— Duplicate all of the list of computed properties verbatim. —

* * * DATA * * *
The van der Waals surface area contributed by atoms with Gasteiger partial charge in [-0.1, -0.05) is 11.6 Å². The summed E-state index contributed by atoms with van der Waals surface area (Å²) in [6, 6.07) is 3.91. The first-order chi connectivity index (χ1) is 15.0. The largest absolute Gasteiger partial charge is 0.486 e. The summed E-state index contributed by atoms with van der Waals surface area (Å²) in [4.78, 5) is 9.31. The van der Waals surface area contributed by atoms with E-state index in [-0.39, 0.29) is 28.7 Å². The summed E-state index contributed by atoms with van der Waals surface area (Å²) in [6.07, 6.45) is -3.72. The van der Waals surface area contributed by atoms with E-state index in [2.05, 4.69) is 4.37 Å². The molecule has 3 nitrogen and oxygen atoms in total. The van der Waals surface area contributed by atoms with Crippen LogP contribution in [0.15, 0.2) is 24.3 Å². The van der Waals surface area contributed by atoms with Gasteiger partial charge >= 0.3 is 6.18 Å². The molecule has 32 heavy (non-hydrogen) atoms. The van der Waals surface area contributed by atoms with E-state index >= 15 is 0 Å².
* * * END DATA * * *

The van der Waals surface area contributed by atoms with Gasteiger partial charge in [-0.1, -0.05) is 11.6 Å². The summed E-state index contributed by atoms with van der Waals surface area (Å²) in [6, 6.07) is 3.91. The first-order chi connectivity index (χ1) is 15.0. The largest absolute Gasteiger partial charge is 0.486 e. The summed E-state index contributed by atoms with van der Waals surface area (Å²) in [4.78, 5) is 9.31. The van der Waals surface area contributed by atoms with E-state index in [-0.39, 0.29) is 28.7 Å². The summed E-state index contributed by atoms with van der Waals surface area (Å²) in [6.07, 6.45) is -3.72. The van der Waals surface area contributed by atoms with E-state index in [2.05, 4.69) is 4.37 Å². The molecule has 3 nitrogen and oxygen atoms in total. The van der Waals surface area contributed by atoms with Crippen LogP contribution in [0.15, 0.2) is 24.3 Å². The van der Waals surface area contributed by atoms with Gasteiger partial charge >= 0.3 is 6.18 Å². The molecule has 32 heavy (non-hydrogen) atoms. The van der Waals surface area contributed by atoms with E-state index >= 15 is 0 Å².